Our View: Approving Toxic Waste

DKS Editors

If the Ohio Department of Natural Resources approves nine pending applications, Portage County will have more dumping zones of toxic brine than anywhere else in the state before the end of the year, the Daily Kent Stater reported in a story that ran Thursday. The waste comes from hydraulic fracturing — commonly known as fracking — a way to extract natural gas and oil from the ground that has swept across eastern Ohio and other parts of the country during the past few years.

Fracking works by pumping chemically laced water and sand into deep layers of the earth’s shale. Almost all of the harmful chemicals flow back to the surface, and then workers dump them into underground pipes called injection wells.

The wells dispose of the toxic brine caused by fracking, but, like fracking wells, injection wells create risk for contaminating soil and water, according to a Portage County anti-fracking group, among others.

The ODNR, which approves and reviews fracking and injection wells in the state, adopted new regulations in August to prevent toxic brine from leaking into drinking water or vegetation and claims that the wells are safe. Though there are other risks — like transporting the brine in trucks — we do not seek to argue the safety of injection wells, but rather the voice communities have in their placement.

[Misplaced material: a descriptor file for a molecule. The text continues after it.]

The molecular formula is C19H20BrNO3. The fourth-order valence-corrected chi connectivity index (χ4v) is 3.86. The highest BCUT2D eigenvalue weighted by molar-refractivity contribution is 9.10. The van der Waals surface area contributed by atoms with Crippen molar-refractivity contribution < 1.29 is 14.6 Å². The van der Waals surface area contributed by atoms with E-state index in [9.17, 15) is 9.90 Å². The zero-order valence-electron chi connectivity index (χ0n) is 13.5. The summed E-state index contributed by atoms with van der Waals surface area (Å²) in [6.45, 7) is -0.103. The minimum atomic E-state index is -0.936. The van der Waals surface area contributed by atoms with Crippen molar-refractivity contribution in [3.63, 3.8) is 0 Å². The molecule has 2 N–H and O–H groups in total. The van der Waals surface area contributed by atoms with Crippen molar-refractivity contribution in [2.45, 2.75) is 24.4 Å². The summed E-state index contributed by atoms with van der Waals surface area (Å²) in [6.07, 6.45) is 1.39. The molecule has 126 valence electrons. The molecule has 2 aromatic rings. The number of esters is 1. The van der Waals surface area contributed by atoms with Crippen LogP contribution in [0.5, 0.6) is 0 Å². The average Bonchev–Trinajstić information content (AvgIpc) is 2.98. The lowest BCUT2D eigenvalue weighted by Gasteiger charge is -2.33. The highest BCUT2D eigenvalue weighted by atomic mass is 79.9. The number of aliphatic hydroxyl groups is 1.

ODNR requires that injection well operators open a 15-day period for public comments or forum before the well application can be reviewed, but the state can only consider objections based on potential violations to Ohio environment and health laws, according to a ODNR spokesperson.

Other than such forums, communities have little influence on where an injection well can or cannot be placed. Local government also has limited voice.

With debate growing as the number of wells increases, we think approval of the wells is worth appearing on the ballot for community members to voice their opinions.

Cincinnati and Mansfield have passed laws banning injection wells, but Portage County Commissioner Tommie Jo Marsilio said she trusts the ODNR to regulate the wells. Though the ODNR does take strict safety precautions, enough people have voiced concerns about the potential safety hazards associated with injection wells that we think they should have a voice, too.

The above editorial is the consensus on of the Daily Kent Stater editorial